My name is Mary. I’m an aging person with an aging house. I’m going to tell the story of transforming my house from something I don’t want into something I do.
A decision is considered rational if the returns justify the investment. But decisions can be rational in the short term and not so rational in the long term, or they can be rational in the long term but not so rational in the short term. This is the same distinction that made my decision to tear down and rebuild my house a long-term rational one, despite my reservations.
When I first bought the house from Joe Keiger, I wanted only to renovate it.
The basement was mostly just a crawl space, and I would have had to dig it out to expand it. What would that take? Excavating underneath the existing house? Why not?
I wanted a second floor too. What would that take? Creating a good support and building up? Again, why not? I also wanted the walls to be well-insulated. So just stuff in some foam or something and make the best of it.
This would have been a rational short-term decision. I would have recycled almost all of the structure. The cost would not be great.
The more I learned about insulation and structural problems, though, the more convinced I became that long-term efficiency would be gained by getting rid of the floors and the roof and the entire west-facing wall. And that didn’t leave much. In fact, removing that much and leaving so little made the project no longer technically a “renovation” at all. And this put me into a different bracket when applying for a building permit.
And then another problem... The original house was built 6 feet from the north property line and 20 feet from the street on the east side. These two setbacks are sub-minimal for my R-6 zoning designation in Arlington County. Any new construction requires 8 feet on the side and 25 feet on the front.
Building a mostly new house on top of the existing foundation would require a variance to get around this rule. I’ve sat in on several variance hearings and my impression is that variances like mine are not difficult to get. So my architect, Peter VanderPoel, and I went down to the county office and confidently filled out the application. I left him to take care of the initial meeting with the zoning staff and I came home.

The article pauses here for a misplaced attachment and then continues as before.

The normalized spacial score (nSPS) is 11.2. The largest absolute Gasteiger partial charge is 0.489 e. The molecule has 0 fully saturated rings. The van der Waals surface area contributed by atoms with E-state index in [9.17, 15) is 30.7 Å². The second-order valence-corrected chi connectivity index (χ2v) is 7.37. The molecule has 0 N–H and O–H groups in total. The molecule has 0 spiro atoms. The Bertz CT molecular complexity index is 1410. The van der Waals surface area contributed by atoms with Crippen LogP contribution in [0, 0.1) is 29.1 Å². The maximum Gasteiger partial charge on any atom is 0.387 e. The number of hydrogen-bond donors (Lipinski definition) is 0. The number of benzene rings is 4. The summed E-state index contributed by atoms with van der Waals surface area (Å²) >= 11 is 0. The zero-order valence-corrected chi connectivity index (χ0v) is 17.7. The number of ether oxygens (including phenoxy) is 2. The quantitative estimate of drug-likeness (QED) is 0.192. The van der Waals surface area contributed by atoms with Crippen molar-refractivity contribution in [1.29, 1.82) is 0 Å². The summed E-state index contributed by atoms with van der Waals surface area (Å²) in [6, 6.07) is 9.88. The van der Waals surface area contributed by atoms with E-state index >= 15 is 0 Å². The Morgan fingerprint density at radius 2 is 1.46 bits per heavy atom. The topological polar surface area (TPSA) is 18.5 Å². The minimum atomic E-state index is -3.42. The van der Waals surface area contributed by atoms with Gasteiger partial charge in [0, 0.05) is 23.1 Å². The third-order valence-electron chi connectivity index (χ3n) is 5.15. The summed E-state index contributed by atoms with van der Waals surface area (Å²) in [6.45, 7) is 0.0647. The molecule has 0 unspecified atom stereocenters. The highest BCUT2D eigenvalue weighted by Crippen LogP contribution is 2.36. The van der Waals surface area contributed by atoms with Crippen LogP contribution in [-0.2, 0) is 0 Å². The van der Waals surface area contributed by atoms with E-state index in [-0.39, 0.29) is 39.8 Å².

It came as a shock later in the afternoon when he phoned to tell me that the staff advised him to forget about getting a variance; the application would certainly be denied. I still don’t know why, but at that point we were up to the deadline for the May Board of Zoning Appeals meeting. Getting the application in later and running the now-high risk of getting denied would have put us up to the June meeting — at that point three months away. It began to make less and less sense to go through the motions simply to preserve the foundation of the house.
And then came the discovery that much of the foundation was terra cotta bricks and not likely to hold up well.
Okay. So this meant that the entire house was coming down and an entirely new house was going to be built “by right” 8 feet set back from the north property line and 25 feet from the street.
The estimate from Demolition Services came in at just around this time. This is the company that removes what we don’t want in an environmentally conscious way and recycles as much as possible. The concept appealed to me a lot and the stuff that can be resold allows a nice tax deduction since the company is a 501(c)(3) nonprofit. The amount of recyclable material in my house was tentatively estimated to be about $30,000 and the total cost of demolition would have been a little more than $21,000. I would have had to hire an appraiser to satisfy the requirements of the IRS, which limits a non-monetary charitable donation without a formal appraisal to $5,000. Such an appraiser would cost another $1,500. Now that I’m retired, my tax bracket is too low to make the $30,000 deduction worth it.
Ed Gill, my contractor, is now trying to demolish the house and recycle the materials as much as possible. This will cost me under $10,000. The metal can be sold to the metal recyclers, and the things like windows, doors and cabinets can be donated to multiple nonprofit places (like Community Forklift or Habitat for Humanity ReStore) where the values will each be under the $5,000 limit. I’m sure that we are not doing as much as possible to reduce the volume of structural material that ends up in the landfill, and this disappoints me.
Here I am shrugging my shoulders and resigned to demolishing a house and reconstructing a new with an almost exactly similar footprint. Is this rational economically or environmentally? Well, maybe not in the short term, but over the long run, I’m hoping so.
Previously: Heating and air conditioning.
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